This led me to think about all the amazing stories I’ve heard about the women in my family. For instance, one of the earliest distant grandmothers to come to America was Cicely Reynolds, who arrived in 1610 abroad the Swan when she was 14. She was married five times and is credited as bringing “flirting” to the new world. There seems to be a very strong gene that runs along the maternal line. The women all look alike, going back generations. They all seem to be rather intelligent and witty, and dangerously beautiful. Since this is my blog, I can indulge myself and talk about this.

The latest addition is my niece Izabelle. She’s only thirteen, but 5’9” and beautiful. I’ve recommended that my brother and sister-in-law build a closet model on the closet in Carrie, but they are too nice. Like generations before, she will likely break many hearts.

No Splashing. No!

Somehow by attrition, I have become the “go to” designer when color is involved. This amazes me because my color theory is pretty simple: everything works with everything. Just don’t be wimpy. I love hateful combinations such as almond, maroon, and teal. I’d make every project avocado, burnt orange, butter yellow, baby blue, and magenta if I could. But, oddly, I love black and white. It’s the color combination used the least. Everyone assumes it’s ubiquitous, so everything is full of color. When was the last time you saw a stark black and white ad, billboard, or television commercial? Color is an evil temptress; we attempt restrain, but are lured with the promise of excitement. Be brave. Try black and white. This isn’t black and white with a splash of orange. No. No splash. You must deny any additional color.

Proof of God

I hate bad punctuation. There is no reason to set anything in all lower case letters, unless it is a website or you are E.E. Cummings. Obviously, actual quotation marks are always necessary with dialogue. And there is no excuse for hyphens used where an en dash is required.

In the time before, when people spelled correctly, editors used proofreading marks to catch typographic and content errors and changes. As a young designer, I received corrections or revisions to the text on something called a “galley” with the date and time. The galleys were marked up with funny marks that indicated changes. These were proofreading marks. As I made the corrections, I marked each one with a highlighting pen. The galley was then set aside as a “foul galley.” This had nothing to do with chicken or "fowl."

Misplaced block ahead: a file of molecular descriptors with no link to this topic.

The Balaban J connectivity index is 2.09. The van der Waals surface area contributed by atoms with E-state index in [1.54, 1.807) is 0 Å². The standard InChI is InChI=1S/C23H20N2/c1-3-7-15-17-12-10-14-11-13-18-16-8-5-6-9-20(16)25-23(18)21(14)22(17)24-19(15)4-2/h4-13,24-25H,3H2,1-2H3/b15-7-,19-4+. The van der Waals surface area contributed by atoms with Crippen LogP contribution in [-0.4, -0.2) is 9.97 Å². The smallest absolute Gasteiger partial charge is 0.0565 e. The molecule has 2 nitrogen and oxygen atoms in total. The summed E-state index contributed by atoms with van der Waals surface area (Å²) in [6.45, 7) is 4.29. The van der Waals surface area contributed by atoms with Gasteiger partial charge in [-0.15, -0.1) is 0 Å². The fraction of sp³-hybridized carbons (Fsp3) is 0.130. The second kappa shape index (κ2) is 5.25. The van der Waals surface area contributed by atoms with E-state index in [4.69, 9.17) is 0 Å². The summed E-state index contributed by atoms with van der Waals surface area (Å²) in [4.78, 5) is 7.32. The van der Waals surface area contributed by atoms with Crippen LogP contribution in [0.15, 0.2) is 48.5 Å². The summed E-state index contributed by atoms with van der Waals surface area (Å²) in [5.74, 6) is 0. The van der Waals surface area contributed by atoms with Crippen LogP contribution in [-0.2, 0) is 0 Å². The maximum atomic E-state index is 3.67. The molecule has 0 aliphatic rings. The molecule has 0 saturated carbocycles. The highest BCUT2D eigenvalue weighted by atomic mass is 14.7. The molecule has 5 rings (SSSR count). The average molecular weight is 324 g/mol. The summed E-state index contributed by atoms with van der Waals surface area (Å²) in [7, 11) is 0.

This may seem antiquated and overly detail oriented, but it saved time and mistakes. Today, I receive pdf. files with long comments such as “change shortcut to “detour” and move the third line of the second paragraph to the fifth paragraph after the last sentence”. As a limited individual, I am left confused. Consequently, I do my best to understand the request and make the necessary change. Of course, it is typically wrong, and the client is sure I am negligent or deliberately not making the change. If only I received a clear document with legible proofreading marks. But, perhaps this is like asking people to leave calling cards when they visit. Yet another example of the decline of western civilization.

In the spirit of giving back, I share the AdamsMorioka proofreading chart. Feel free to distribute it to the next client who suggests, “replace the a in the subhead with an e, then move the line to the left. Change the fifth telephone number to a 310 area code, except the one on the back which should be 212.”

AdamsMorioka proof marks

The Road To Tomorrow

One of my favorite objects is a piece of tile from the Coca Cola Terrace at Disneyland. While we were working on the Encounter Restaurant project, I mentioned that I was heartbroken about the refurbishment of the Terrace. The team at Walt Disney Imagineering graciously retrieved a tile from the construction debris and gave it to me.

The 1967 Coca Cola Terrace was magnificent piece of architecture. It combined modernism with a touch of California levity and space age forms. When I was young, we went dancing at the Terrace on weekend nights. During the day, it was a great place for cheeseburgers and chicken fingers. Oh, yeah, I’m that fancy. The ceiling was fantastic. Like stars in the night sky, it had a random pattern of lights rather than symmetrical ordered rows. The crowing jewel of the Terrace was the stage. When not in use, it was a sculptural planting bed. As a band began playing, it rose up from the ground and became an elevated stage. It’s still there, and is used for the Jedi Training Academy. If only the New Establishment were still together.

Many of these images have been sent to me over the years. Consequently I don’t know the correct provenance. Gracious thank you to those who have shared these. These sites are great resources and most probably the original owner.

http://gorillasdontblog.blogspot.com/

http://www.davelandweb.com/disneyland/

http://www.yesterland.com/

Aloha Oy

I’m sure many of you watched Pan Am on Sunday night. Many of us watched it, not for plot or character, but for details. Beside the odd Doctor Who Tardis issue (the inside of the Boeing 707 grew into a wide-body 747), many of the details were correct. The on-board graphics and set design were as obsessive to detail as Mad Men.

As I watched Pan Am, I thought a better program would be Aloha! It would be the same idea, but set in 1976 and on Aloha Airlines. Think about it, you get Love Boat, Fantasy Island, Pan Am, and Mad Men all rolled into one. Aloha is, unfortunately, no longer flying. The reasons cited are economic pressure due to September 11, competition on inter-island flights, and increasing gas costs. I, however, believe the trouble began the minute Aloha dropped its fantastic identity. How can Bookman Swash ever be wrong? They made the tragic, yet typical error, of “updating” when they would have been the hippest airline if they waited a couple of years